Bob W. St. Sure

Cars outside garages should be taxed

The solution to traffic and parking congestion is very simple. It's called good and safe planning by our city planners.

If you can't put your vehicle under a permanent covered carport or garage, then the city should add a surcharge to those cars.

This would keep our narrow streets from turning into parking lots and making it difficult for emergency vehicles to pass.

It will also make it easier to see the children and other pedestrians crossing the streets and have fewer blind spots for cars exiting their garages.

Alvin Wong
Pearl City

All newscasts should come on exactly at 10

I have been visiting the mainland, where television news organizations are so confident of their news products that they do not hold you hostage by running their network programming past the appointed hour for the late-night news to assure that viewers will stay tuned.

If a local TV station needs more time to run commercials at night, each should pad it into its newscast, which could then run from 10-10:35 p.m. Then all the stations would be on time.

Bob Zimmer

Soaring over news of direct San Diego flights

The news that both Hawaiian and Aloha airlines are looking into direct flights between Honolulu and San Diego is wonderful for the large Asian/Pacific Islander community here, where much of the brain drain from the islands ended up over the last two decades.

San Diego boasts a large community of Hawaii transplants who are active in the Hui O Hawaii, several hula halaus, canoe clubs and other island water sports like surfing. We also have two popular plate lunch hangouts -- Island Boy Grille and Da Kine's.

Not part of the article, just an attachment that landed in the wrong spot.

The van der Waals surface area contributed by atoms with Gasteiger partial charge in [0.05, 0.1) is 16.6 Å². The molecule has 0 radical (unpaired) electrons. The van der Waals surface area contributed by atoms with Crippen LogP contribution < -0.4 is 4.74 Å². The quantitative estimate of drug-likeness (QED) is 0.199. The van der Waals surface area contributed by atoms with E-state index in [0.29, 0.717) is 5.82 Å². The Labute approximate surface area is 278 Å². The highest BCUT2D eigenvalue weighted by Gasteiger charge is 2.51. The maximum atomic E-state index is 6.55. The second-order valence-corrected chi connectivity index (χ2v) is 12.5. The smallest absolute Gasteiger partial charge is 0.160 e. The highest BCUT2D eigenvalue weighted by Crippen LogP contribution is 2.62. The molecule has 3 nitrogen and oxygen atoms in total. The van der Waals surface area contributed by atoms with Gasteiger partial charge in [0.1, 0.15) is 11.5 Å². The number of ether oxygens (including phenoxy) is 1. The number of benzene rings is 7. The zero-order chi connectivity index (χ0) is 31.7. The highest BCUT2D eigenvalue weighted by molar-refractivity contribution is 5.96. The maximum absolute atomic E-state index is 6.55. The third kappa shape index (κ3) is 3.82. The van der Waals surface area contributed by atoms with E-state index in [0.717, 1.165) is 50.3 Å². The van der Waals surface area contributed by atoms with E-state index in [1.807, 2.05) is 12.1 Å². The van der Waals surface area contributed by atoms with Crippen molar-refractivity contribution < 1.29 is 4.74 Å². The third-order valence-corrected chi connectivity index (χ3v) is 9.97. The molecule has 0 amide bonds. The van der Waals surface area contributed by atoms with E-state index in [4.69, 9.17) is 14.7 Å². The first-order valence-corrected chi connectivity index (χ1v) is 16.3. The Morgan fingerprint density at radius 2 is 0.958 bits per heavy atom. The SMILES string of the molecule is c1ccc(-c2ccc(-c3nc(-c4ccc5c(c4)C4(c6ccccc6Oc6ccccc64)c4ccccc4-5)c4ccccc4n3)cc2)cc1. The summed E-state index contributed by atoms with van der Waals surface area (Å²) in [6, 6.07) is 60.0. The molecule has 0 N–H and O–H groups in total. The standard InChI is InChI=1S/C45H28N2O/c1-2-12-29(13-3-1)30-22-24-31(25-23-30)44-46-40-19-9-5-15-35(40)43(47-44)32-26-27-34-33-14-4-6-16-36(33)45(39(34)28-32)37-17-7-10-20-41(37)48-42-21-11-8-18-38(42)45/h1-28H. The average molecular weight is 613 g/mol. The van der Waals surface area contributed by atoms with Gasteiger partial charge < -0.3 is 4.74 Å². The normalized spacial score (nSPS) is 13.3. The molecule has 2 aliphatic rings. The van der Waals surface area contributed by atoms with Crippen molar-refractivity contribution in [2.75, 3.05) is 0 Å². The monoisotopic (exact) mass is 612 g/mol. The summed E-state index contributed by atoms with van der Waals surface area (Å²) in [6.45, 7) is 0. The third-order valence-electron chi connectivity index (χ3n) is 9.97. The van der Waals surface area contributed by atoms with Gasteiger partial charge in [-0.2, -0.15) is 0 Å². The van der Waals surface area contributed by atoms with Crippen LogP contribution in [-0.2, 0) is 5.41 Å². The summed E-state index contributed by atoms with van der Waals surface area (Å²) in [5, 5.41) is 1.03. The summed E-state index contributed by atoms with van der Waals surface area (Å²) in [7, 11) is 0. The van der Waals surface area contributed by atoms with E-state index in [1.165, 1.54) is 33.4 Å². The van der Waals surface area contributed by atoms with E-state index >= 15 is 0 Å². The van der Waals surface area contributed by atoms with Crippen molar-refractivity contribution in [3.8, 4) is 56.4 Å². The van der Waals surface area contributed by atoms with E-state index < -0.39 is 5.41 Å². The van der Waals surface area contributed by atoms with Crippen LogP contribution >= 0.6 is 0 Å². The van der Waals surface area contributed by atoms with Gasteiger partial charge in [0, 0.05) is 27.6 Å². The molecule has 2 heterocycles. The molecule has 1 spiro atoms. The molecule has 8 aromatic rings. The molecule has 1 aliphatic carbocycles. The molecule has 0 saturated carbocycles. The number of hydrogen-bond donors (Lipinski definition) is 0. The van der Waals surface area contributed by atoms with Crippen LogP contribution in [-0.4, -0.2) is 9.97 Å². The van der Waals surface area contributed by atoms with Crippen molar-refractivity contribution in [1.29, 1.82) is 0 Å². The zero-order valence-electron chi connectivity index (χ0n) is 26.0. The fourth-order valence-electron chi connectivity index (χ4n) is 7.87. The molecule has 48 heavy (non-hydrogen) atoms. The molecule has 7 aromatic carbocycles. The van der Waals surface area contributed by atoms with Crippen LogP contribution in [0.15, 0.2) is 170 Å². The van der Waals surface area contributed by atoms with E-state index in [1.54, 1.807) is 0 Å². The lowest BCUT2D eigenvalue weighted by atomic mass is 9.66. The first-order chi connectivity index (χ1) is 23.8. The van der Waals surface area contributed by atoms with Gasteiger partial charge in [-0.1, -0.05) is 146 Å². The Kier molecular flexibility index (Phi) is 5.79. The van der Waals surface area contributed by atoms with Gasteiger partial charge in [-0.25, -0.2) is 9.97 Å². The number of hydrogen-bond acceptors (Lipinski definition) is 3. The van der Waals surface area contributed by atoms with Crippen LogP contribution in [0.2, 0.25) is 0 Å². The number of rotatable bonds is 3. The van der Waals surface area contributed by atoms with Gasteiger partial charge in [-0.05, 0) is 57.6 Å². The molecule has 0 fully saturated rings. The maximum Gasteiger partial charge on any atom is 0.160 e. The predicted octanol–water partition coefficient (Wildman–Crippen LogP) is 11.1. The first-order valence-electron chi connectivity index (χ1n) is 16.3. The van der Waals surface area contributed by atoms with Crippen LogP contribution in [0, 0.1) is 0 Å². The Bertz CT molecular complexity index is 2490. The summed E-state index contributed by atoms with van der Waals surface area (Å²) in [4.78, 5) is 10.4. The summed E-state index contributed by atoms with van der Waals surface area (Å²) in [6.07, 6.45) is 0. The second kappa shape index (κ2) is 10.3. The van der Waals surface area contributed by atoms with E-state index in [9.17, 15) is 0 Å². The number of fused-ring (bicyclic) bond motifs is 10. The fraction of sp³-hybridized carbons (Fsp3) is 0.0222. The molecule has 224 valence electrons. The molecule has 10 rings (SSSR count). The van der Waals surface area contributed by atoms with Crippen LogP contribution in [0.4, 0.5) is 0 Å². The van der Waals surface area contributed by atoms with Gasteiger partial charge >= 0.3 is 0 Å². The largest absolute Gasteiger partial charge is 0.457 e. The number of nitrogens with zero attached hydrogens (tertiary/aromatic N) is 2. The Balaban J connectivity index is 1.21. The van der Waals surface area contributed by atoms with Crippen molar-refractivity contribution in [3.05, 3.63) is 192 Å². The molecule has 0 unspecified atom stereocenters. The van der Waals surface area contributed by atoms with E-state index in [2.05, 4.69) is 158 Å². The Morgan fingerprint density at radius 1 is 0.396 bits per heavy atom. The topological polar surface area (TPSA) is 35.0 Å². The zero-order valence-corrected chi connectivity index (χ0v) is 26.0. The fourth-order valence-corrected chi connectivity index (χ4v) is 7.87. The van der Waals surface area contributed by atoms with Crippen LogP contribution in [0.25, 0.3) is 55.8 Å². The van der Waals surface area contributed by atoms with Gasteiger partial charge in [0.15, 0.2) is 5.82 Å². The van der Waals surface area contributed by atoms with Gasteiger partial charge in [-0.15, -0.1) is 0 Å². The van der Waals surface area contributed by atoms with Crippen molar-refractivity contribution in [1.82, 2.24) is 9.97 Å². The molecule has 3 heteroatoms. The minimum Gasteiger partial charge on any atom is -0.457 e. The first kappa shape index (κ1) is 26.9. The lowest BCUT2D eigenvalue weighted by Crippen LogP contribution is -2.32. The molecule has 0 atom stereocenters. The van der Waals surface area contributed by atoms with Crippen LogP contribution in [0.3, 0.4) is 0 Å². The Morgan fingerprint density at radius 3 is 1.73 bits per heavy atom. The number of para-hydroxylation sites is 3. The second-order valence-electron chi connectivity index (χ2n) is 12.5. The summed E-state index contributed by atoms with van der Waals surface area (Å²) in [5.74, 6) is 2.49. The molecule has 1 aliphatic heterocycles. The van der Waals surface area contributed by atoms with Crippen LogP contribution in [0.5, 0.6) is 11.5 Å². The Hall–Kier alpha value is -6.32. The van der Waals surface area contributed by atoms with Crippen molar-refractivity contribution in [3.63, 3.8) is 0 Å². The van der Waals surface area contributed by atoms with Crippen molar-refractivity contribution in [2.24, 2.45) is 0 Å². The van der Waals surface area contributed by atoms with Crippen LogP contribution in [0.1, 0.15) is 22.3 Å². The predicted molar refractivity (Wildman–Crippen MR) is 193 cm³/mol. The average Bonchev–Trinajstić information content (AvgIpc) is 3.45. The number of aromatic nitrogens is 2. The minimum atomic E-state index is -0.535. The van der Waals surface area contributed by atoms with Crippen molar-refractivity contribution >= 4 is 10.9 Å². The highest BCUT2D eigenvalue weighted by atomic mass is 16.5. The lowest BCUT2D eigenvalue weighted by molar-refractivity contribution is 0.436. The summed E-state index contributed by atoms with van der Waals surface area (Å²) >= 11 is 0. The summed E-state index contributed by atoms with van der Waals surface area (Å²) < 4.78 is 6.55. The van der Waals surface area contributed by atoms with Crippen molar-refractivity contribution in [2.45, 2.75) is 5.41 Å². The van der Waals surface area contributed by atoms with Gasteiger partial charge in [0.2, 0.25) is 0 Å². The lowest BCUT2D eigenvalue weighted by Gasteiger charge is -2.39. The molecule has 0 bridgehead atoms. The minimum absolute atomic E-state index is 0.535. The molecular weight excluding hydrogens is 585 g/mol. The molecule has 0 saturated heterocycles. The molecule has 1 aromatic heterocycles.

In the past, University of Hawaii football, volleyball and basketball teams have visited San Diego and drawn large crowds. Also, island entertainers like Michael Paulo (who lives in Los Angeles), Na Leo Pilimehana, Frank De Lima, Kalapana and many others have frequented San Diego on concert tours.

Steven A. Yagyagan
Former Waialua resident
San Diego

New alma mater for Rainbow-less UH

The shocking dismissal of the Rainbows nickname by the University of Hawaii football team demands a revision of the school's alma mater:

In green Manoa Valley,
The sky has turned to gray.
Phobic, priggish demagogues
Have chased the Rainbows away.
The flag of freedom was lowered
Where brotherhood once ruled.
Truth and integrity have been sacked
By shallow merchandising fools.

Richard Y. Will



"There is a spiritual connection
for me, something beyond what
I can describe or explain.
I belong here. I do."

Lily Kahumoku
On how the sophomore left-side hitter from
Lubbock, Texas, is captivated by
her Hawaiian heritage